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VI. The White Blot Henry van Dyke

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"A spirit haunts the year's last hours."

Pierrepont took up the quotation and completed it--

"A spirit haunts the year's last hours, Dwelling amid these yellowing bowers: To himself he talks; For at eventide, listening earnestly, At his work you may hear him sob and sigh, In the walks; Earthward he boweth the heavy stalks Of the mouldering flowers: Heavily hangs the broad sunflower Over its grave i' the earth so chilly; Heavily hangs the hollyhock, Heavily hangs the tiger-lily."

"That is very pretty poetry, gentlemen," said Morgenstern, who had come in behind us, "but is it not a little vague? You like it, but you cannot tell exactly what it means. I find the same fault in the picture from my point of view. There is nothing in it to make a paragraph about, no anecdote, no experiment in technique. It is impossible to persuade the public to admire a picture unless you can tell them precisely the points on which they must fix their admiration. And that is why, although the painting is a good one, I should be willing to sell it at a low price."

He named a sum of money in three figures, so small that Pierrepont, who often buys pictures by proxy, could not conceal his surprise.

"Certainly I should consider that a good bargain, simply for investment," said he. "Falconer's name alone ought to be worth more than that, ten years from now. He is a rising man."

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"No, Mr. Pierrepont," replied the dealer, "the picture is worth what I ask for it, for I would not commit the impertinence of offering a present to you or your friend; but it is worth no more. Falconer's name will not increase in value. The catalogue of his works is too short for fame to take much notice of it; and this is the last. Did you not hear of his death last fall? I do not wonder, for it happened at some place down on Long Island--a name that I never saw before, and have forgotten now. There was not even an obituary in the newspapers."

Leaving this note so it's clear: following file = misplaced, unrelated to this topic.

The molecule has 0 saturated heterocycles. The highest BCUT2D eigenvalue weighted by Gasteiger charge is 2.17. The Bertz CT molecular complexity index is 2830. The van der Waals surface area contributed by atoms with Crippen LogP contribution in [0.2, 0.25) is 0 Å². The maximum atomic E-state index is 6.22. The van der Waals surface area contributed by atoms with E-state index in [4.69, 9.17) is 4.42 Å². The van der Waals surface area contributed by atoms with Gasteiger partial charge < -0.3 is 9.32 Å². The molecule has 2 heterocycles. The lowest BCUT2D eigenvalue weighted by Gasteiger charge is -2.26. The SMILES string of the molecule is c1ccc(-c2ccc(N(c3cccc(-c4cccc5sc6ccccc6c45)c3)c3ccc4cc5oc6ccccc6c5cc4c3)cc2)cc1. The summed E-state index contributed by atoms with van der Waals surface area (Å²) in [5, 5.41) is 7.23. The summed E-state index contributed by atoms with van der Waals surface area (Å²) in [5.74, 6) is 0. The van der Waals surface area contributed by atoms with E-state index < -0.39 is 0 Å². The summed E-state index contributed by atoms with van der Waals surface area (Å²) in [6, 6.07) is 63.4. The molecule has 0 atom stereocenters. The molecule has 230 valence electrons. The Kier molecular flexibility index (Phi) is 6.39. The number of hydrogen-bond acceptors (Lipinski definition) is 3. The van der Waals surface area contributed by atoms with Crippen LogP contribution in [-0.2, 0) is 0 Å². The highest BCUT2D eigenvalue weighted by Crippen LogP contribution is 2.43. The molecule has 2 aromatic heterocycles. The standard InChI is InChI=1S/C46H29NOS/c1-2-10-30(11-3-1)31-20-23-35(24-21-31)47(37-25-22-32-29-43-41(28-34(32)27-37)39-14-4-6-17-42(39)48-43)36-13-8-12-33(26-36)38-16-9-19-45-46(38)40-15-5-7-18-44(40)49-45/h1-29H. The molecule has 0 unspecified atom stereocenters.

"And besides," he continued, after a pause, "I must not conceal from you that the painting has a blemish. It is not always visible, since you have failed to detect it; but it is more noticeable in some lights than in others; and, do what I will, I cannot remove it. This alone would prevent the painting from being a good investment. Its market value will never rise."

He turned the canvas sideways to the light, and the defect became apparent.

It was a dim, oblong, white blot in the middle distance; a nebulous blur in the painting, as if there had been some chemical impurity in the pigment causing it to fade, or rather as if a long drop of some acid, or perhaps a splash of salt water, had fallen upon the canvas while it was wet, and bleached it. I knew little of the possible causes of such a blot, but enough to see that it could not be erased without painting over it, perhaps not even then. And yet it seemed rather to enhance than to weaken the attraction which the picture had for me.

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The Ruling Passion
Henry van Dyke

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